One of the oldest, common rumors about notarial procedures is that a notary must never notarize a blank document.
Although the contents of a signer’s document are irrelevant to a notarization, the statutes of a few states specify that a notary may not sign their name and affix their seal on a blank document. A significant number of people believe that this means it is unlawful for the notary to notarize a signature on a document that is blank Others argue that because a document’s contents are irrelevant to the notarization, the above referenced prohibition probably refers to the notarial certificate and not to the signer’s document. It is indeed unlawful for a notary to sign and seal a blank notarial certificate.
Notarizations are performed merely to ensure that the signer was not an imposter and forger, and that he/she signed under his own free will and intent. When a document is signed before it is completed, which is a common business practice in many segments of commerce and trade, the signer assumes a considerable risk. The signer is trusting that the document blanks will be filled in later with truthful and correct information. If those whom he trusts are scoundrels, he becomes the victim of fraud. Now he has a heavy burden of proof to show the document he signed contains falsehoods that he did not assent to when signing prematurely.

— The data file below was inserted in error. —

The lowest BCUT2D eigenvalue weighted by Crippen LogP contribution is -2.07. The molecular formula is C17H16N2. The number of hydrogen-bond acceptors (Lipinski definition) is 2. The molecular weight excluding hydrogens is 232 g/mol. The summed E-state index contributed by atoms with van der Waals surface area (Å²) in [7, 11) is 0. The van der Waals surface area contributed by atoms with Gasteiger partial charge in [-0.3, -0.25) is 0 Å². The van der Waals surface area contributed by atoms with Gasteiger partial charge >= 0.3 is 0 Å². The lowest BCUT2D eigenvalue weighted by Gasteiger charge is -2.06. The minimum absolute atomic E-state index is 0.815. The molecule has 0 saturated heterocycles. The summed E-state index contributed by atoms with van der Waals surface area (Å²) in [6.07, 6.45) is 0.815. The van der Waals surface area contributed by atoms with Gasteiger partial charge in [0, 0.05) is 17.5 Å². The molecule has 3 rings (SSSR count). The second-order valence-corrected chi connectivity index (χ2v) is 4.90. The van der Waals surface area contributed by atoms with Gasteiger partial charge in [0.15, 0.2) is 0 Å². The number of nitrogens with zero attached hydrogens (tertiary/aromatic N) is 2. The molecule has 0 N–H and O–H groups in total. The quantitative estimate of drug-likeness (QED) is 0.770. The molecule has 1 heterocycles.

The issue concerning the appropriateness of notarizing signatures to blank documents has several valid perspectives. It is an issue far from definitive resolution.